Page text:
Why big-box chains’ embrace of in-store click-and collect leaves money on the table
News from the Journal of Marketing
Researchers from University of North Carolina-Chapel Hill and Tilburg University published a new paper in the Journal of Marketing that explores the rise of click-and-collect services and examines their most appropriate settings.
The study, forthcoming in the Journal of Marketing, is titled “Navigating the Last Mile in Grocery Shopping: The Click and Collect Format” and is authored by Katrijn Gielens, Els Gijsbrechts, and Inge Geyskens.
Big box stores have spent years developing technology capabilities to compete with Amazon and other digitally savvy competitors. While no one could have foreseen Covid-19, these chains’ investments in click-and-collect technology allowed them to cash in when the coronavirus pushed sales online.
Order fulfilment is a costly and difficult challenge that must be mastered for online grocery success. The rise of click-and-collect services help overcome this roadblock by having shoppers help fulfill the goods by placing orders online and picking up the goods themselves.
Click-and-collect services can be offered in different ways and through different formats, all of which come with vastly different levels of investments and cost structures. Not surprisingly, many retailers, rushing into the click-and-collect fray, are opting for the lower cash- and capital-intensive options such as in-store and curbside pickup. However, not all click-and-collect formats offer the same convenience benefits to shoppers. Sales outcomes may therefore widely differ. Retailers may thus want to contemplate how to organize these click-and-collect services in a sustainable and profitable way to safeguard the longer-run success and viability of the format. The study offers advice to retailers on whether and how to implement click-and- collect. To that end, the researchers gauged how shoppers’ online and total spending changes after they start using three different click-and collect formats, specifically: (1) in-store, i.e. pickup at existing stores; 2) near-store, i.e., pickup at outlets adjoining stores, also known as ‘curbside’; and 3) stand-alone click-and-collect, i.e. pickup at free-standing locations.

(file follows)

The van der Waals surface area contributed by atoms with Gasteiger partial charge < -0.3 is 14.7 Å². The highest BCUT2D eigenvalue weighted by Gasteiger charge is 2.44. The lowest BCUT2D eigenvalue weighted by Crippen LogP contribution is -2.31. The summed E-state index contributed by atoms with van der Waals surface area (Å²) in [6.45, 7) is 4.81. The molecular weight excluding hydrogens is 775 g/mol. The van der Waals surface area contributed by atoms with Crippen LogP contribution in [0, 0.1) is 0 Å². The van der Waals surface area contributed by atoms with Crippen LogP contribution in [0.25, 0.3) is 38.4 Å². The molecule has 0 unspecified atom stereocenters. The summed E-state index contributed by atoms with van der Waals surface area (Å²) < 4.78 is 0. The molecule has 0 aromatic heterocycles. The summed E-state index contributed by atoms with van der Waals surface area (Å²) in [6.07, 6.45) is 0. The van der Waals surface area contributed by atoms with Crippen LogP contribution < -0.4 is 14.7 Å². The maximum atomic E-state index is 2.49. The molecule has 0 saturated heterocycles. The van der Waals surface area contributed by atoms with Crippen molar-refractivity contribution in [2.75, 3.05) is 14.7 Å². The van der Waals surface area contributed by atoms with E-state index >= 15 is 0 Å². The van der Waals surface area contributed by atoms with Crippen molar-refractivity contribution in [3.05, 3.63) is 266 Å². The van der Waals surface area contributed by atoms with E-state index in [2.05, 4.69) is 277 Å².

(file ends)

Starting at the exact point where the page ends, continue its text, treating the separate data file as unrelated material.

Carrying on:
Do these click-and-collect types address the same needs? Gielens says the answer is, No! “The different formats address fundamentally different shopper needs in terms of fulfillment convenience.” Fulfillment convenience touches upon three different benefits offered to shoppers:
- Access convenience: the reduction of time to, at, and from a click-and-collect location.
Collection convenience: the reduction of physical effort to collect the order.
Adjustment convenience: the ease with which shoppers can adjust their online orders by adding, returning, or replacing items.
Depending on shoppers’ needs for these different convenience benefits, click-and-collect results in vastly different performance outcomes. This calls for judicious alignment of the right click-and-collect format with local-market needs.
Overall, does click-and-collect increase shoppers’ online and total spending? The study shows that click-and-collect can be an effective means to boost online spending at the retailer. Hence, click-and-collect may indeed be the long-awaited road to online success for grocery retailers, overcoming the last-mile problems associated with home delivery. Moreover, by blending the convenience benefits of home delivery and brick-and-mortar, click-and-collect can also enhance households’ total spending at the retailer and thus constitute a profitable addition to the retailer’s channel mix.